Do not forget why you -
      A thunderous rumble drove closer with unnatural speed and rushed over him like a mountain of rock. He had not noticed the lightning in the thunderstorm, but it must have burned even the last bit of blackness out of the car's interior for a tiny blink of the eye.
      He blinked. It was as if he were awakening from a completely unnatural sleepless sleep. But with the blackness, this paralyzing spell was also torn: He felt himself abused and miserable - it was as if he had given away a thousand good dreams to remember the bad ones. But there was also determination. Power. He would do what he had come here to do.
      A blue-and-white wisp flickered like a bizarre, ghostly image of lightning over the razor-sharp blade of the katana, making the blood glow and sparkle as if to mock him.
      Do it. NOW.
      Maybe it was the voice of his unforgiving God he had heard. He did not know. He had pushed open the car door and got out with a single powerful gliding motion before the paralyzing spell could regain its grip.
      He plunged into the raging, wind-swept inferno. The storm nearly threw him off his feet, hitting him in the face with an icy chill that made him gasp, billowing his long coat and flapping it in the wind. The rain now fell in long, silvery cascades and soaked him to the skin. The air seemed to be rife with sulfur and electricity, and the flash of lightning, the crash and reverberation of thunderbolts shaking the earth, turning his strides into disoriented staggering.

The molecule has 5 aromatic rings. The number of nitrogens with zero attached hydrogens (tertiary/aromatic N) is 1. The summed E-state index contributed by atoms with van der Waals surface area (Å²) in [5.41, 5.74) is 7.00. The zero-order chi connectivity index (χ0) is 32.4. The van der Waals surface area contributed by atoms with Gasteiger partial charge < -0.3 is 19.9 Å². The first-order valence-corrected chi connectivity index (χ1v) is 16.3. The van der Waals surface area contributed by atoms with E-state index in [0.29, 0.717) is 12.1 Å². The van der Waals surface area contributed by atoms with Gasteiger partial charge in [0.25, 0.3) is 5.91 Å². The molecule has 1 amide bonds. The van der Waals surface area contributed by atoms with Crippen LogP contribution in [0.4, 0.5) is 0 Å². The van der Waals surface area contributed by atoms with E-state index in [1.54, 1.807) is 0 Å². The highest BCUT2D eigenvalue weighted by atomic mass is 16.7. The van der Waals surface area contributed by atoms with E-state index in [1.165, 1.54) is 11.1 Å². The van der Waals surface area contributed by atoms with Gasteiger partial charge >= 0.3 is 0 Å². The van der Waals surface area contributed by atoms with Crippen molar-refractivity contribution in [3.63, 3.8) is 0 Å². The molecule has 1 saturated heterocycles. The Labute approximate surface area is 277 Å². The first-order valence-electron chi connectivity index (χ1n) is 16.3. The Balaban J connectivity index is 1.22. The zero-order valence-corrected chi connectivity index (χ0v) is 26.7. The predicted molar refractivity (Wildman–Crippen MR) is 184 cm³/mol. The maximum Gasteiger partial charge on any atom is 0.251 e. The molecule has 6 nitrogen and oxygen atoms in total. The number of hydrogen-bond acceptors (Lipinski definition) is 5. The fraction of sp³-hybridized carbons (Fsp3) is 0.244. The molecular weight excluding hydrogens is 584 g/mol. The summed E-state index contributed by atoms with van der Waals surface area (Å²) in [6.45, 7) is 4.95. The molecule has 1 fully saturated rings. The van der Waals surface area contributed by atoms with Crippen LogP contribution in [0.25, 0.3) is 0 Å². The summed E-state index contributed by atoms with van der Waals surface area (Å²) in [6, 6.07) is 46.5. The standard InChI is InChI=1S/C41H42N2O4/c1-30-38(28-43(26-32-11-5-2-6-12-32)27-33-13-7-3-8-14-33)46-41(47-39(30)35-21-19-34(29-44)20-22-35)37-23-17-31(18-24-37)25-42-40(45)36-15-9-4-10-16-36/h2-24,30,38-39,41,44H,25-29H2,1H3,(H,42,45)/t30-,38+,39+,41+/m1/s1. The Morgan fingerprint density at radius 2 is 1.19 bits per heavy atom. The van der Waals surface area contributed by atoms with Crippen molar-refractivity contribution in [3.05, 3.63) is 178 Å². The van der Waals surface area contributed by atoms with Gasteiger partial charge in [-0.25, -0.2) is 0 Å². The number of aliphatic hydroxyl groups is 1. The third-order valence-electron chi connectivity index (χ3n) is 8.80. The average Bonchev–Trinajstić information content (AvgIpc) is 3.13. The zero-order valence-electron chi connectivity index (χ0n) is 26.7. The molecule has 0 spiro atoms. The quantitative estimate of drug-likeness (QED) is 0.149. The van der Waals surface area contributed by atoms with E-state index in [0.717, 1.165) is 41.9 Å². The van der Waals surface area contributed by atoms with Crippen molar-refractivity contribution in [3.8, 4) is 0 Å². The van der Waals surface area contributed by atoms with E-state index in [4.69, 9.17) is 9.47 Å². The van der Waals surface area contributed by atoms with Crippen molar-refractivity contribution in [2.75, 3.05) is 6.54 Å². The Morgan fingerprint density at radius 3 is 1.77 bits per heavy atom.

After a few split seconds, the car seemed to be swallowed up behind him as though by a giant beast. The headlamp beams that had initially shown him the way were nothing more than meaningless pale cones that crumbled as though under black acid. And the sky itself, under the cover of the storm-wind and the rain, changed into a terrible maelstrom, in the center of which something attempted to materialize that hopefully would never materialize: something big, black, dreadful, with moist, glittering tentacles, possibly able to span the whole world. MacLeod clenched his hands on the long ivory hilt of the katana, still slippery with his blood. He finally banished all distracting thoughts from his brain and focused entirely on the silhouette of the cliffs, where sky and earth met, in front of a chasm of nearly thirty yards of seething depth.